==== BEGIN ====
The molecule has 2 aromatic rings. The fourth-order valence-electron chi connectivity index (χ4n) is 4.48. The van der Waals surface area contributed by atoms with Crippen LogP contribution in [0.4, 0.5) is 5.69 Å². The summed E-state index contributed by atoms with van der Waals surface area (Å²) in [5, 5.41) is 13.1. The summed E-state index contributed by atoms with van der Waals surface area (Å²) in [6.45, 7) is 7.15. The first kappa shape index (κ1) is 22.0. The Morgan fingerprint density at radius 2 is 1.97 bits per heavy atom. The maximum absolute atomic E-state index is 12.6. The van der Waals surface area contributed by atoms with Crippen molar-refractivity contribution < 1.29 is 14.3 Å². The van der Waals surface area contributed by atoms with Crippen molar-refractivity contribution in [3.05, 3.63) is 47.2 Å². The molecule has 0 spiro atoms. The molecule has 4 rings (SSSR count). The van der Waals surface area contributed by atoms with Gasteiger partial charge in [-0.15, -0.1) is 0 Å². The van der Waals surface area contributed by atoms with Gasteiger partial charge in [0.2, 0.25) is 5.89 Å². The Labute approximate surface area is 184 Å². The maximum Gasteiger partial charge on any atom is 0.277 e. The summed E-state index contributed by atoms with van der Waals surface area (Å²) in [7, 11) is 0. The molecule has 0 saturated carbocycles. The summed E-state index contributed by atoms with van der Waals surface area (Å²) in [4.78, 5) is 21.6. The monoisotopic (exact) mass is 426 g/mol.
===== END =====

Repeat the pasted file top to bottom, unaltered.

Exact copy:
The molecule has 2 aromatic rings. The fourth-order valence-electron chi connectivity index (χ4n) is 4.48. The van der Waals surface area contributed by atoms with Crippen LogP contribution in [0.4, 0.5) is 5.69 Å². The summed E-state index contributed by atoms with van der Waals surface area (Å²) in [5, 5.41) is 13.1. The summed E-state index contributed by atoms with van der Waals surface area (Å²) in [6.45, 7) is 7.15. The first kappa shape index (κ1) is 22.0. The Morgan fingerprint density at radius 2 is 1.97 bits per heavy atom. The maximum absolute atomic E-state index is 12.6. The van der Waals surface area contributed by atoms with Crippen molar-refractivity contribution < 1.29 is 14.3 Å². The van der Waals surface area contributed by atoms with Crippen molar-refractivity contribution in [3.05, 3.63) is 47.2 Å². The molecule has 0 spiro atoms. The molecule has 4 rings (SSSR count). The van der Waals surface area contributed by atoms with Gasteiger partial charge in [-0.15, -0.1) is 0 Å². The van der Waals surface area contributed by atoms with Gasteiger partial charge in [0.2, 0.25) is 5.89 Å². The Labute approximate surface area is 184 Å². The maximum Gasteiger partial charge on any atom is 0.277 e. The summed E-state index contributed by atoms with van der Waals surface area (Å²) in [7, 11) is 0. The molecule has 0 saturated carbocycles. The summed E-state index contributed by atoms with van der Waals surface area (Å²) in [4.78, 5) is 21.6. The monoisotopic (exact) mass is 426 g/mol.